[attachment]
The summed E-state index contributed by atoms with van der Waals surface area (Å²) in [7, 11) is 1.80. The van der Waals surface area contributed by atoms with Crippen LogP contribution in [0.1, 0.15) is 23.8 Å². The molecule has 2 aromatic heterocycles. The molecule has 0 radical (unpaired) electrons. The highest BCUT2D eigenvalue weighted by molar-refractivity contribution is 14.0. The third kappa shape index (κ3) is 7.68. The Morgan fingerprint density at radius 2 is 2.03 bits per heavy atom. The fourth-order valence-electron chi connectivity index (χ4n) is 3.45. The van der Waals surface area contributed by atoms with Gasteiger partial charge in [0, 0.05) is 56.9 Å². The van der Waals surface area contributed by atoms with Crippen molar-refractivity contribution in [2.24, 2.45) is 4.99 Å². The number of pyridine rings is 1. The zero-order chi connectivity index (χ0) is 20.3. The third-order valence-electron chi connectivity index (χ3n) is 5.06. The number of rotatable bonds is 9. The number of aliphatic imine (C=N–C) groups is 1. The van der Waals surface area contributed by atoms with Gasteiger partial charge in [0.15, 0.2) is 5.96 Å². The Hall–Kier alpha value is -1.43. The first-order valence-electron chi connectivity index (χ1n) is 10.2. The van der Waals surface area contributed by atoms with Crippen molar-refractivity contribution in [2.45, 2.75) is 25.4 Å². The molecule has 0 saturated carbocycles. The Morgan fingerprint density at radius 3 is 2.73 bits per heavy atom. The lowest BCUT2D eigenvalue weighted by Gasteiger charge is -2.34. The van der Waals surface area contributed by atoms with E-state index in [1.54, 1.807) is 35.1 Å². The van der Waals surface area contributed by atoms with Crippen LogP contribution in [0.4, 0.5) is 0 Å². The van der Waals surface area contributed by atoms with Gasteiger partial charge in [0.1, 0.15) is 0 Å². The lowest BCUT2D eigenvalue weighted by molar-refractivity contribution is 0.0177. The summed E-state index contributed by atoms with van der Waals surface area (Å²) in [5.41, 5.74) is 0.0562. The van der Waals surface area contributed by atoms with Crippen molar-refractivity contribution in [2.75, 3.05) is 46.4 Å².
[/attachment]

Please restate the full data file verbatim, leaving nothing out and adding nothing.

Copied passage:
The summed E-state index contributed by atoms with van der Waals surface area (Å²) in [7, 11) is 1.80. The van der Waals surface area contributed by atoms with Crippen LogP contribution in [0.1, 0.15) is 23.8 Å². The molecule has 2 aromatic heterocycles. The molecule has 0 radical (unpaired) electrons. The highest BCUT2D eigenvalue weighted by molar-refractivity contribution is 14.0. The third kappa shape index (κ3) is 7.68. The Morgan fingerprint density at radius 2 is 2.03 bits per heavy atom. The fourth-order valence-electron chi connectivity index (χ4n) is 3.45. The van der Waals surface area contributed by atoms with Gasteiger partial charge in [0, 0.05) is 56.9 Å². The van der Waals surface area contributed by atoms with Crippen molar-refractivity contribution in [2.24, 2.45) is 4.99 Å². The number of pyridine rings is 1. The zero-order chi connectivity index (χ0) is 20.3. The third-order valence-electron chi connectivity index (χ3n) is 5.06. The number of rotatable bonds is 9. The number of aliphatic imine (C=N–C) groups is 1. The van der Waals surface area contributed by atoms with Gasteiger partial charge in [0.15, 0.2) is 5.96 Å². The Hall–Kier alpha value is -1.43. The first-order valence-electron chi connectivity index (χ1n) is 10.2. The van der Waals surface area contributed by atoms with Crippen molar-refractivity contribution in [2.45, 2.75) is 25.4 Å². The molecule has 0 saturated carbocycles. The Morgan fingerprint density at radius 3 is 2.73 bits per heavy atom. The lowest BCUT2D eigenvalue weighted by Gasteiger charge is -2.34. The van der Waals surface area contributed by atoms with E-state index in [1.54, 1.807) is 35.1 Å². The van der Waals surface area contributed by atoms with Crippen LogP contribution in [0.4, 0.5) is 0 Å². The van der Waals surface area contributed by atoms with Gasteiger partial charge in [0.1, 0.15) is 0 Å². The lowest BCUT2D eigenvalue weighted by molar-refractivity contribution is 0.0177. The summed E-state index contributed by atoms with van der Waals surface area (Å²) in [5.41, 5.74) is 0.0562. The van der Waals surface area contributed by atoms with Crippen molar-refractivity contribution in [2.75, 3.05) is 46.4 Å².